Live your Unitarian Universalist values out loud. Make your year-end gift today!

Search Our Site

Page Navigation

Section Banner

Activity 3: Predator/Prey Game (15 minutes), Session 4: Balance in Our Ecosystem

In "World of Wonder," a Tapestry of Faith program

Materials for Activity

  • Lengths of clean cloth for covering eyes
  • A bell that can be worn around the neck or as a bracelet/anklet

Preparation for Activity

  • Plan to lead this activity in a large, open area, preferably outdoors.

Description of Activity

This activity is a fun way to teach the concept of predator and prey within an ecosystem.

Explain:

A predator is an animal that hunts another animal for food. The animal being hunted is the prey.

Ask the children for examples. You can give some, such as hawk and mouse, bird and mosquito, (or even a mosquito and a human).

Ask for one child volunteer to be the predator and one to be the prey. Tell the rest of the children to hold hands and form a circle around the predator and prey. They have the very important role of creating a protective circle, which gently keeps the predator or prey from wandering outside the circle or bumping into things.

Cover the eyes of both the volunteer predator and prey and place a bell around the neck, wrist, or ankle of the prey. Tell the children who create the protective circle they must stay quiet so that the animals inside the circle can find or avoid each other.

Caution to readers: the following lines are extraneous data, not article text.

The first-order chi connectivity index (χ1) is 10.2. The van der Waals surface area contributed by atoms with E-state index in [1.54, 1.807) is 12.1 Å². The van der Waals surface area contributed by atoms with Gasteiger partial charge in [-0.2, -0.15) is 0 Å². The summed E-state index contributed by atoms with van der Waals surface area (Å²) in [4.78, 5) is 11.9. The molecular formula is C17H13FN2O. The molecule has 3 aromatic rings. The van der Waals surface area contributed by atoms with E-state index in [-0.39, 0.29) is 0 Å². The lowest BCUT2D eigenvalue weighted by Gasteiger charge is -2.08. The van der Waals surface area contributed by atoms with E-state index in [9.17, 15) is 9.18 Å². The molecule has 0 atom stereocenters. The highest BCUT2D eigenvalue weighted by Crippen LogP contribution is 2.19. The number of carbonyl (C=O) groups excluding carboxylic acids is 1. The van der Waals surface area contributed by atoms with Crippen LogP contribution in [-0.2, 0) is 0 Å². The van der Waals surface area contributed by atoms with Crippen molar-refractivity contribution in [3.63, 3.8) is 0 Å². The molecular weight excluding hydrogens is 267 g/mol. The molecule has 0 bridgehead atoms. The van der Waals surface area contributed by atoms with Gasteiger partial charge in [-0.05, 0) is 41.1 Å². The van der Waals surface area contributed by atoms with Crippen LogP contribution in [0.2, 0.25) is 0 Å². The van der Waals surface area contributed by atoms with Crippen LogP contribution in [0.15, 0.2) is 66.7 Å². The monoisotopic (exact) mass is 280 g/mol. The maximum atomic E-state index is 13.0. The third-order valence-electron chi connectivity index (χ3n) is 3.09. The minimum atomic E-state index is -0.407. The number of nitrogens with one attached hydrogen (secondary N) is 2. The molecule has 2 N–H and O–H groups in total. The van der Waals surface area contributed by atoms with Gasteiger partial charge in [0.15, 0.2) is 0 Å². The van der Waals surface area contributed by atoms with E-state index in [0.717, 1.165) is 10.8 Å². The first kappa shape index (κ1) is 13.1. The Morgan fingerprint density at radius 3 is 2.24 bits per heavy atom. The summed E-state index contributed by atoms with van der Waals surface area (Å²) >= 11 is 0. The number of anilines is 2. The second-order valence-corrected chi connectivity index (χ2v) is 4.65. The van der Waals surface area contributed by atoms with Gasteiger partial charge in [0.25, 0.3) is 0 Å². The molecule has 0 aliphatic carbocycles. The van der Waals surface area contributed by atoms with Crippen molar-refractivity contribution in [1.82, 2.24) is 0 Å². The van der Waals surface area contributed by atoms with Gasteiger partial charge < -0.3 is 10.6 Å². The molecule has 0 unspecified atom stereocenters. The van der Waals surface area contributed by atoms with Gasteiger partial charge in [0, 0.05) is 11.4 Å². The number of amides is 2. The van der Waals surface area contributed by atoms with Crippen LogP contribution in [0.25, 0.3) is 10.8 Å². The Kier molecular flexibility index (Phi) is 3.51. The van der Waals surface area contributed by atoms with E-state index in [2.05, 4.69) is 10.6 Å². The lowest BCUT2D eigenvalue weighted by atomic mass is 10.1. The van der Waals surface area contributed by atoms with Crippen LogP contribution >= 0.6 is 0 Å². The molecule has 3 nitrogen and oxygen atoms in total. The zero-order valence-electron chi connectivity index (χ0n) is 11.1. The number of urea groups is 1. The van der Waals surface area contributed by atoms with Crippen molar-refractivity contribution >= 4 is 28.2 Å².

Announce that the hawk (or bird, or mosquito) is getting hungry. This means the the predator should start moving around to find its prey and the prey should start moving around to avoid the predator. The predator must listen very closely so it can find its prey. Once it has "caught" the prey (by gently tagging the prey), other children can take turns playing the predator and prey for as long as you have time.

You can also add additional prey or additional predators depending on how large the group is, but be sure enough other children are in the protective circle to keep the predator and prey safe from bumping into objects. After each round, process the activity with questions such as:

  • How easy or hard was it for the predator to find its meal?
  • What would happen if there were lots more predators than prey?
  • How would you like to get your food this way?

For more information contact web@uua.org.

This work is made possible by the generosity of individual donors and congregations. Please consider making a donation today.

Last updated on Friday, May 17, 2013.

Sidebar Content, Page Navigation

 

Updated and Popular

Recently Updated

For Newcomers

Learn more about the Beliefs & Principles of Unitarian Universalism, or read our online magazine, UU World, for features on today's Unitarian Universalists. Visit an online UU church, or find a congregation near you.

Page Navigation